Here, on Udgitha of the Dogs, the concrete and the incorporeal run endless circles around each other to form each sublime composition. Vito Lucente is a Toronto musician whose work I hadn’t encountered until now, which was clearly an egregious oversight; he’s making exactly the kind of ambient the world needs more of right now, using subtle rhythms and tactile textures as anchors for the immersive waves of noise that swirl and unfurl over the course of each track. The title track, which opens the tape, is probably the shortest, most digestible fourteen-minute piece I’ve heard in recent memory, despite its lack of significant dynamic change or evolution. Lucente’s lush dreamscapes of chromatic, fuzz-drenched drones remain largely stagnant in the context of the entire piece but never cease their gorgeous, whirlpool-like currents, all the while kept in focus by a quiet but tangible crackle that occupies the center of the stereo space. “One in the Many” and “Lifting Metric Structure” both expand on that element of grounding physicality, with the former’s clatters melting into the pool of reverb that surrounds them and the latter almost seeming to be torn apart by amplified tape manipulations. The final tracks are as beautiful as the mysterious chunk of prose written about them on the Bandcamp page (which I have reprinted below) would imply, a fitting end to a journey that feels spiritual even to me, probably the least spiritual person out there.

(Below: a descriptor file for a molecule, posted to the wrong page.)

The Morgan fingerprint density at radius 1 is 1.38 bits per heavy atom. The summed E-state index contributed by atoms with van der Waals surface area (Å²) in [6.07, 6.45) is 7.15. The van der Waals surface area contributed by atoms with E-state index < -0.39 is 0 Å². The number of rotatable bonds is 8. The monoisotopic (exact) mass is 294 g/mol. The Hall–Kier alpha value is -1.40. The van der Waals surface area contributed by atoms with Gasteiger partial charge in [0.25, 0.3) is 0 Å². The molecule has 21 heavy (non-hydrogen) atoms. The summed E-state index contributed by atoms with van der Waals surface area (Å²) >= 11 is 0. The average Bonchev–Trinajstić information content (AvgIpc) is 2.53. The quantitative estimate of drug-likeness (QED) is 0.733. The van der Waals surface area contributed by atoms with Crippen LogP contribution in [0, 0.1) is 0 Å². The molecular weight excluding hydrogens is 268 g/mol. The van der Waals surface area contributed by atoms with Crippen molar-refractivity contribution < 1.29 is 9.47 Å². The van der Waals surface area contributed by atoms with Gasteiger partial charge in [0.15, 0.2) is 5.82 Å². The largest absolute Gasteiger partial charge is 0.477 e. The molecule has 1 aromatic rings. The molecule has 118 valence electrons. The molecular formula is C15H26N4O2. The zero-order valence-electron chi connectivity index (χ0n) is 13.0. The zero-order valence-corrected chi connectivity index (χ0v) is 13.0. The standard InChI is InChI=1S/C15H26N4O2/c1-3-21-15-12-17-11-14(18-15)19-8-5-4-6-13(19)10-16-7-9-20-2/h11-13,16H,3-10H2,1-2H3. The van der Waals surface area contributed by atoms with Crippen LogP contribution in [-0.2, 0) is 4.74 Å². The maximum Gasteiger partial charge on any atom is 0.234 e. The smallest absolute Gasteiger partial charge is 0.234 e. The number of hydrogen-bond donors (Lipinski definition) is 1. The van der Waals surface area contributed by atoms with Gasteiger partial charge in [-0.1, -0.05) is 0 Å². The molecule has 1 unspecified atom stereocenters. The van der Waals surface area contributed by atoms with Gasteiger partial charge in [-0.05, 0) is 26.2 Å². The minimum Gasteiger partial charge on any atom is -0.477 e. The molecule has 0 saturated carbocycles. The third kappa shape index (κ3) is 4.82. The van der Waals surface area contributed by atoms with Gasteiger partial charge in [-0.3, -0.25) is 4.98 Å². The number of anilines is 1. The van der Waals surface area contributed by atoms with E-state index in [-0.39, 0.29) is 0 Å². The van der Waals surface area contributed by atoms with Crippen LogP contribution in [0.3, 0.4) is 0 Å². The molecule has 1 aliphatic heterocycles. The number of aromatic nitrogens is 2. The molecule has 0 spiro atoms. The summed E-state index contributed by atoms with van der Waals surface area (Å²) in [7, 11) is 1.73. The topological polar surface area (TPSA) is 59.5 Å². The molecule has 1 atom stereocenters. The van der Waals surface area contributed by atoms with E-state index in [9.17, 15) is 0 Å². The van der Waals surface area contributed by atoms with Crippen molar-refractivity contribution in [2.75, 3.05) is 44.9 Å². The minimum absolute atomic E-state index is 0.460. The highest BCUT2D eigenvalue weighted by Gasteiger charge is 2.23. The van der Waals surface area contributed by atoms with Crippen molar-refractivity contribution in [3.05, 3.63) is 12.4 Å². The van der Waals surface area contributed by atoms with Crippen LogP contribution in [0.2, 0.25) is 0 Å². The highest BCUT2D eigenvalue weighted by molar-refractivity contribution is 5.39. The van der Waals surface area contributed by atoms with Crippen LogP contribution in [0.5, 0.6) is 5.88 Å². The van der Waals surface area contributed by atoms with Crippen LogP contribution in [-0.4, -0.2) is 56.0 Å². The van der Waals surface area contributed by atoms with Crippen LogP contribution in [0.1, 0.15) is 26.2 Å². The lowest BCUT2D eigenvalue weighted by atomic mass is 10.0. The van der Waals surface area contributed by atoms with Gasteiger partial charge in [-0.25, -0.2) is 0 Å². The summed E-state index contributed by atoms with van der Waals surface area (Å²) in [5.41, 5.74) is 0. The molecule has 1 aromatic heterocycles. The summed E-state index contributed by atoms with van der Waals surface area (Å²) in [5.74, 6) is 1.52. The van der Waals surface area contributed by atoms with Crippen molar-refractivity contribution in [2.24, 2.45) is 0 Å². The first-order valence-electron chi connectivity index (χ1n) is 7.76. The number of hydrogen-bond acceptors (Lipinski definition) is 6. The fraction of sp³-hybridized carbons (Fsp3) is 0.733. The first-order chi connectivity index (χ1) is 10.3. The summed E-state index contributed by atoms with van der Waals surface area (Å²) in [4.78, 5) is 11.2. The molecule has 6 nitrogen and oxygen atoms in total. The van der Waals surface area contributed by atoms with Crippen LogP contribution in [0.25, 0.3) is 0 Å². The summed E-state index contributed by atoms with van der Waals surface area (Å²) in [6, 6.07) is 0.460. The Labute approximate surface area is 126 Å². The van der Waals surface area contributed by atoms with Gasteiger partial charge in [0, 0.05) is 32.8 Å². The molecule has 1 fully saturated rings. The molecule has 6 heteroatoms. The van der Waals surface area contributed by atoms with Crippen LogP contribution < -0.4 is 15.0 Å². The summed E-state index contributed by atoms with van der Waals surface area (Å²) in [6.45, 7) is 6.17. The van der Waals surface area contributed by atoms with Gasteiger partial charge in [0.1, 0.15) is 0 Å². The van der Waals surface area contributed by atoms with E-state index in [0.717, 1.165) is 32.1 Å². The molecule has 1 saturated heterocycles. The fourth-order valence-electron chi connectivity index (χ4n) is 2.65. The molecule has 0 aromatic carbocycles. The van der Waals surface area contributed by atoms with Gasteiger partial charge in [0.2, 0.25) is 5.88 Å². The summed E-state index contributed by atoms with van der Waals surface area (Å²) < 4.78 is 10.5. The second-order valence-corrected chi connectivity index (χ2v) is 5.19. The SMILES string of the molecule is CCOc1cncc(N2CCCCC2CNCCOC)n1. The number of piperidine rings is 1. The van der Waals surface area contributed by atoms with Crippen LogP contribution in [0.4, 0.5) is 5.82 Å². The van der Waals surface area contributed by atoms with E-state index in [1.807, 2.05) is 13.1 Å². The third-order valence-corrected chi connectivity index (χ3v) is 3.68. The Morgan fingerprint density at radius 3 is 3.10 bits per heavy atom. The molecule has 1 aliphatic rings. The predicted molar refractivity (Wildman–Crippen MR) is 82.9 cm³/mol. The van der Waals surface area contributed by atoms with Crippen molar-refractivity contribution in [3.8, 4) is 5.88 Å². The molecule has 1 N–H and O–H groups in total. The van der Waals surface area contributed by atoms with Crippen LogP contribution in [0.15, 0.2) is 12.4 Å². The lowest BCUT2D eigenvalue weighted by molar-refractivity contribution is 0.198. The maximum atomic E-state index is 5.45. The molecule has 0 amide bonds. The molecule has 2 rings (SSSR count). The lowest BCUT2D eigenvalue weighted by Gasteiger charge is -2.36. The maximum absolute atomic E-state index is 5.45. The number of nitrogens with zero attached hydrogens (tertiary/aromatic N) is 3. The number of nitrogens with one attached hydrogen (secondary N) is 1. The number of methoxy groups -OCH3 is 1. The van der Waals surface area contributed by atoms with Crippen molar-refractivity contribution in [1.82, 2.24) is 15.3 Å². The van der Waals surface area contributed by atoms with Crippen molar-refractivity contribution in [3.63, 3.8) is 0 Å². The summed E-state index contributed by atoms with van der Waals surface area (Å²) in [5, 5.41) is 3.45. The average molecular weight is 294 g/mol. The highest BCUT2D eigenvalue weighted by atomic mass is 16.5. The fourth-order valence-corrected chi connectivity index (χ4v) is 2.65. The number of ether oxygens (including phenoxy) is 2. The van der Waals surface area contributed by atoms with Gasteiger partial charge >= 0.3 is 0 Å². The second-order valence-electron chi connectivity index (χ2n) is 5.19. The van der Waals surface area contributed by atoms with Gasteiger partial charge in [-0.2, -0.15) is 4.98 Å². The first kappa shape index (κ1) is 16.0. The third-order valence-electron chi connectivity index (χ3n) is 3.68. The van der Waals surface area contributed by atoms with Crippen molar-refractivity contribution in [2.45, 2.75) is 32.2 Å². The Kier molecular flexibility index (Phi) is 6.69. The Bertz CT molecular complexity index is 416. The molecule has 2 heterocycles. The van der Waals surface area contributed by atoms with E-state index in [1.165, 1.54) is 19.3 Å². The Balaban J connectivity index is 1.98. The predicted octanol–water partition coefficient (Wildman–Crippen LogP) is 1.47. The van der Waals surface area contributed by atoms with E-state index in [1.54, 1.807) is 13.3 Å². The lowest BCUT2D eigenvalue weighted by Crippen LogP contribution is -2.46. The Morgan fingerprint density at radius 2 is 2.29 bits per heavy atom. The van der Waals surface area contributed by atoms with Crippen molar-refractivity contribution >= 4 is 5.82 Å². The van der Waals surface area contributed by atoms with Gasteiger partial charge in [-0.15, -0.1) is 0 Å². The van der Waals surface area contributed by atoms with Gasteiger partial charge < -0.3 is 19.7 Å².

Mass of hexagonal prismatic cells, Honeycomb Laden with a Glowing Light of Honey. Laborious works of a fellowship hive, the Queen bee buzzing intoxicating nectars. And blanched to divinity from process of scald, the White Dog Udgitha blocks her noise. Essence of harmonies in balance, uniting creatures white, black, and yellow. Connection evolved from a circle of virtue, devotion, and praise—One love. One ecosystem, that is all. The Origin and End of Everything. 

Review: Claire Rousay – Several Erasures (Already Dead Tapes, Apr 19)

Sometimes, the distance at which an artistic approach is separated from the emotions or issues it attempts to an examine is just as significant of a contributor to the art’s impact as the art itself. For Claire Rousay, who explores complex, personal ideas about queerness and relationships through her abstract percussion improvisation, this distance is often present. When you first encounter her work, it may be difficult to imagine how the rattles, taps, bounces, and scrapes of the multitude of objects she uses are able to communicate anything intimately emotional. But close attention paid to works such as Several Erasures reveals the poignant intricacies of Rousay’s music and the things she injects into it. These well-recorded improvisations progress with an ever-present sense of purpose, as Rousay utilizes recurring motifs and gradually transforming cells of sound to evolve sparse, tactile worlds into something much more. “Clocked” presents a sublime use of space and silence, with organic rustles and soft clicks surrounding a centralized, rotating sweep, the placement introducing unexpected feelings of isolation; here, a new dimension of separation is layered atop the aforementioned. “Shadow” and “For Jacob” use repeating bell-like resonances to ground their expanding presence, teasingly treading on the verge of cacophony but never actually abandoning their tight control. Rousay’s unflinching command of her materials is awe-inspiring; I doubt she’d be able to evoke these things so clearly otherwise.